National Director talks about the effects parent’s drinking has on children

An interview with Jerry Moe, National Director of Hazelden Betty Ford Foundation. Jerry speaks about the effects of a parent’s, or other loved one’s, drinking on their children.

How to locate an Alateen meeting

2017-08-02T13:25:58+00:00 September 29, 2015|Categories: Alcoholic Parent, Grandchildren, Professionals|

4 Comments

  1. Elizabeth F February 2017 at 9:30 am

    Helpful info.

  2. Tricia September 2016 at 2:05 am

    The best thing I ever did for myself, my children & in the end for my alcoholic was to go to Al-Anon.
    I had no idea how this disease had affected me & my children. I could see what it was doing to my lovely husband but I couldn’t see what it had done to me & when I had no where else to turn, I found the Al-Anon Family Groups in my local town!!

    I knew of AA, or at least had heard of it & I had heard of Al-Anon 5 years before I got here but when I was ‘sick & tired’ of being ‘sick & tired’ I made it to my first meeting!!

    What an awakening!!

    I thought I knew everything only to find out that I knew nothing about this disease of alcoholism, how it affected the alcoholic (or problem drinker until he was ready to face it himself) & the effects it has on the people around them!!
    I made a commitment to take care of myself by going week after week to meetings, against all pressures & persuasions not to!! It had taken a long time to get to that stage in my life & I was told it would take ‘time’ to get well & heal, hence the commitment.

    I have learned so much & it has changed my life. I think the greatest thing was that there is always ‘hope’ & it’s never too late to change.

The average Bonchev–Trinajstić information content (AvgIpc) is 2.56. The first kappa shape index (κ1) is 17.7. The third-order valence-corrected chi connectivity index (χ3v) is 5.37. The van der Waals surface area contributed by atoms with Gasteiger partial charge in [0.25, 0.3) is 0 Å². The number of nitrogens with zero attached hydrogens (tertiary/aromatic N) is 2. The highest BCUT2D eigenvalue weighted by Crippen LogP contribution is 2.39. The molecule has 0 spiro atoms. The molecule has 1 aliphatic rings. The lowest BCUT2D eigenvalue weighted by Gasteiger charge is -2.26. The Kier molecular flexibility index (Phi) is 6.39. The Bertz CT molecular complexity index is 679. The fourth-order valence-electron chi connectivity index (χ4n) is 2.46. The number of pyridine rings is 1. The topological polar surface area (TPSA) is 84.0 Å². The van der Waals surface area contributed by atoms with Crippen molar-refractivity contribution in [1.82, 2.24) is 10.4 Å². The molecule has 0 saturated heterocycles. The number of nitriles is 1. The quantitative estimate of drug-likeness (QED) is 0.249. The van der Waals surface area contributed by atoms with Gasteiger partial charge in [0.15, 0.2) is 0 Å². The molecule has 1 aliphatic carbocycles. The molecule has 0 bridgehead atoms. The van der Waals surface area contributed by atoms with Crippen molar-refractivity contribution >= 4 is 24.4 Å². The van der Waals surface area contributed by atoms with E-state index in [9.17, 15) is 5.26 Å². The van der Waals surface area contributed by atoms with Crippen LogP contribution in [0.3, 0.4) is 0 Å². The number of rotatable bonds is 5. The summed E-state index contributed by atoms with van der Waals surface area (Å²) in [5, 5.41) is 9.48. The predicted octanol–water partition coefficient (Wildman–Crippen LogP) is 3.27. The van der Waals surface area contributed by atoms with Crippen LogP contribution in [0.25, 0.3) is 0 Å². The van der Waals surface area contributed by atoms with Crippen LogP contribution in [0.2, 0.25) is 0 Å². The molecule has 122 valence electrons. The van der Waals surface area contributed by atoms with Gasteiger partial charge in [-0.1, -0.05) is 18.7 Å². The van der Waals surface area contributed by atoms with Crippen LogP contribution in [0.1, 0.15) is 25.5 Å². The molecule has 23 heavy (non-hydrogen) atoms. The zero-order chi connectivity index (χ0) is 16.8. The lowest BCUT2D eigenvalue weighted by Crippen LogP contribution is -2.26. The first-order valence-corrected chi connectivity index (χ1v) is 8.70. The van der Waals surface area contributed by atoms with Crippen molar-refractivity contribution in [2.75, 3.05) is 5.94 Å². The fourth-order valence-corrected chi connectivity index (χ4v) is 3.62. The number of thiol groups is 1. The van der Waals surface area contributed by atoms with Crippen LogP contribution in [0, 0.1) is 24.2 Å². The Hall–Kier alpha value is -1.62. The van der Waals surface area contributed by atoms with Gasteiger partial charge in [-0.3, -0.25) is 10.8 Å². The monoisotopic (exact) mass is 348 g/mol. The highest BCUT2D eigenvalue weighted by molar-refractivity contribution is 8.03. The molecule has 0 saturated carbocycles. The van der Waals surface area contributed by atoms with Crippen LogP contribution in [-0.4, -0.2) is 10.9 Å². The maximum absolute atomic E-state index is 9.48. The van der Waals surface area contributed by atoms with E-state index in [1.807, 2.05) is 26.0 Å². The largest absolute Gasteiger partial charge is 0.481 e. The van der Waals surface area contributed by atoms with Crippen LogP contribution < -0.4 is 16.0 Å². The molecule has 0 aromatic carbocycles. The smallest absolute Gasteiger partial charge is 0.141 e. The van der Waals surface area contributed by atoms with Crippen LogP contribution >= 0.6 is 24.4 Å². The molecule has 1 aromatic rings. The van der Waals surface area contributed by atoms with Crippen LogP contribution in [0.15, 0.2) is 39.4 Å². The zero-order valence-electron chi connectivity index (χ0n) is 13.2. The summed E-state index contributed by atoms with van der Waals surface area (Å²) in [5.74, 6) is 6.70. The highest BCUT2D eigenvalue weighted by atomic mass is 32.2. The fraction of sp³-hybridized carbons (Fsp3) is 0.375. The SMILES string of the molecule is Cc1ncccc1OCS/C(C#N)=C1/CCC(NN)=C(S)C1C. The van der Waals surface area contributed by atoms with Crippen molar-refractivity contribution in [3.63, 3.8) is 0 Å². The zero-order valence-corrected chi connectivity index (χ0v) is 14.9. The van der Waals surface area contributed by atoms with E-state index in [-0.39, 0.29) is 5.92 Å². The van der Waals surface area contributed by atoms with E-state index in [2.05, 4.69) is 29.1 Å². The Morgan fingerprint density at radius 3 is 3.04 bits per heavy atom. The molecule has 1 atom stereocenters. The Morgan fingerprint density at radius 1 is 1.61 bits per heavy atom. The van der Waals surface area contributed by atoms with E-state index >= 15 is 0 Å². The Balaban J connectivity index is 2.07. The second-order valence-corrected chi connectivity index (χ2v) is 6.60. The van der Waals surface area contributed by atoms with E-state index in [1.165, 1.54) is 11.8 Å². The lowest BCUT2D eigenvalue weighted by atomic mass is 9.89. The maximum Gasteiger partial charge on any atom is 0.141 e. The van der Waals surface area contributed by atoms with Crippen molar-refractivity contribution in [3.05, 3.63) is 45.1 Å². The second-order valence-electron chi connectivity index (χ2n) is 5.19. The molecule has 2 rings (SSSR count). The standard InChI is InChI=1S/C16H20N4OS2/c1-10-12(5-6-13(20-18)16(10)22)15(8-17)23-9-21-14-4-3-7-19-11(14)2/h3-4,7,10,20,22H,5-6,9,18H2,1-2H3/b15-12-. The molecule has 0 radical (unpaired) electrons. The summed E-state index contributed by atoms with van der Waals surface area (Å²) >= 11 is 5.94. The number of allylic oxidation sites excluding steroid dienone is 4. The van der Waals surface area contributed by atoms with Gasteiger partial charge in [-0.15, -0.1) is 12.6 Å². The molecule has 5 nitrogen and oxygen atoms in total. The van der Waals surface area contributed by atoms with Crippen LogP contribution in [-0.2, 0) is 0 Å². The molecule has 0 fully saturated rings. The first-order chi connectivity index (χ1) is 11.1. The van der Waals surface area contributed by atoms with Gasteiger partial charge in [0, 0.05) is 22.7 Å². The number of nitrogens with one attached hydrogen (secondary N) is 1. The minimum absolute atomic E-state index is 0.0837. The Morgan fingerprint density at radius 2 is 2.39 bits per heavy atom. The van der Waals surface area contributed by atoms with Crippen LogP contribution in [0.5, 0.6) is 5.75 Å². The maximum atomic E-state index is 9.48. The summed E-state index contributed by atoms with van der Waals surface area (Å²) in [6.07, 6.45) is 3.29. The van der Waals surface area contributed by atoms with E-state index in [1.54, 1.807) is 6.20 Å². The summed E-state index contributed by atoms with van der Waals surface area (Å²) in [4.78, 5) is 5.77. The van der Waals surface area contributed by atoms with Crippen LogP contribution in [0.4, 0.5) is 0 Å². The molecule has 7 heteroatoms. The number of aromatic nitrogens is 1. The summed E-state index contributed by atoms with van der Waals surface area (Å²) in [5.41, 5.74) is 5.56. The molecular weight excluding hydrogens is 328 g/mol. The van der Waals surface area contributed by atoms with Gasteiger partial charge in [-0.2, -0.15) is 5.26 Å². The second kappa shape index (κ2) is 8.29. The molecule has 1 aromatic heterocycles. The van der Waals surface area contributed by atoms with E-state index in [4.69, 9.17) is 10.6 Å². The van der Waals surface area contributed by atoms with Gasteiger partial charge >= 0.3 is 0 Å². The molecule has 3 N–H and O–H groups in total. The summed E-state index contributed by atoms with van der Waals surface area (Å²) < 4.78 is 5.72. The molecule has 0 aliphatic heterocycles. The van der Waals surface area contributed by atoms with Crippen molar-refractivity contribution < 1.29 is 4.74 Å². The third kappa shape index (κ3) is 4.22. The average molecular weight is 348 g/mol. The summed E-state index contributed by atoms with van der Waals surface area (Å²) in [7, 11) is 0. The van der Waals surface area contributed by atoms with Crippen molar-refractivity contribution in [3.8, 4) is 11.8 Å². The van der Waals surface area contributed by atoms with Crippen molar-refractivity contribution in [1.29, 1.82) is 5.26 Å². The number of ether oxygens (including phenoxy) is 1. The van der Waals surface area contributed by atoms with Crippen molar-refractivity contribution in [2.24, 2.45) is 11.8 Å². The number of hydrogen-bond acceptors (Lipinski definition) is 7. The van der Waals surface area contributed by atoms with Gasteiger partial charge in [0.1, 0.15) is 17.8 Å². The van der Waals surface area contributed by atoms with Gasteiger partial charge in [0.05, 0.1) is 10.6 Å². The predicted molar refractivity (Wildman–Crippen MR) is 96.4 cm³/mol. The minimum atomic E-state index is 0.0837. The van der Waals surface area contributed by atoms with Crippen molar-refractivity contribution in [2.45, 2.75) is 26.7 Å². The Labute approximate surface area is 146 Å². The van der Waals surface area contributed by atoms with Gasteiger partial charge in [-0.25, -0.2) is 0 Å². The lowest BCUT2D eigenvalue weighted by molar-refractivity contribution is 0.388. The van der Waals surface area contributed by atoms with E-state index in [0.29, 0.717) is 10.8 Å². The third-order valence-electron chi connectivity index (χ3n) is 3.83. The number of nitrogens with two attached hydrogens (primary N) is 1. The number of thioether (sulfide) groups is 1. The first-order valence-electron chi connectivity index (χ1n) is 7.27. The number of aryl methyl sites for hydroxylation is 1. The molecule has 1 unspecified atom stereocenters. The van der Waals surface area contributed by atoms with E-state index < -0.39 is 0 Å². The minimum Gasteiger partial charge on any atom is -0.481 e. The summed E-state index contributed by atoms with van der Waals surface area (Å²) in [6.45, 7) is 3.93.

3. Mary December 2015 at 5:02 pm

    The one thing I needed the most when I came into the rooms of Al-Anon was to know that I was not alone and there is hope. When we know better we do better, and it is all one day at a time. Keep coming back. I am a child of an alcoholic, a sister, & the friend of many alcoholics, and today I just keep doing the next right thing, even if it’s to get a glass of water.

  4. Alice October 2015 at 11:50 am

    I’m an adult child of an alcoholic, married to an alcoholic, the mother of an alcoholic daughter, and a grandmother. I listened to the interview with great interest because I feel so helpless watching the cycle of drinking go on and on in my family.

    I’ve beaten myself up about all the things I think I’ve done wrong and should have done to protect my children from my husband’s drinking. Even though the good news is that he stopped drinking, he is still in a lot of ways like the same person that he was when he was drinking. But he and I are both heartbroken that our daughter is alcoholic in spite of the example my husband set of not drinking.

    We both tried to be better parents once the drinking stopped, but I feel guilty that the damage was already done. Our daughter has a college education but prefers to be a supermarket clerk. How convenient, the store sells wine and beer! She married and is divorced. Guess what, her husband is alcoholic and addicted to drugs. They have two children. I know it isn’t easy being a single parent and my husband and I try to pick up the slack. But the more we do (babysitting, helping with the mortgage payment, buying school clothes, shoes, paying for the kids’ braces and camps), the more she expects of us and the less she does. I can understand being overwhelmed by working and being a mother, but my husband and I are stressed out too. Her response is to drink at her situation. It is hard to believe how irresponsible she is.

    I want to protect our grandchildren and keep thinking that surely there are things I can do differently. I feel like a failure with my daughter, but this interview helps me so much to know what steps I can take. The kids know their mother is a drunk. I can’t hide that from them, but this interview gave me ideas for how we can all cope with this.

    The biggest mistake I made was not going to Al-Anon and if my husband wants to come with me, that would be great, but I am going no matter what. If there is an Alateen group, I can take the grandkids so that the kids see they are not alone, get some hope from other teens in the same situations. I’d like the grandkids to go to counseling, but my fear is that the counselors will report the kids’ situation to protective services. At least Alateen would be a good start for them. I hope I meet other grandparents or parents in Al-Anon. This interview is giving me a fresh start.

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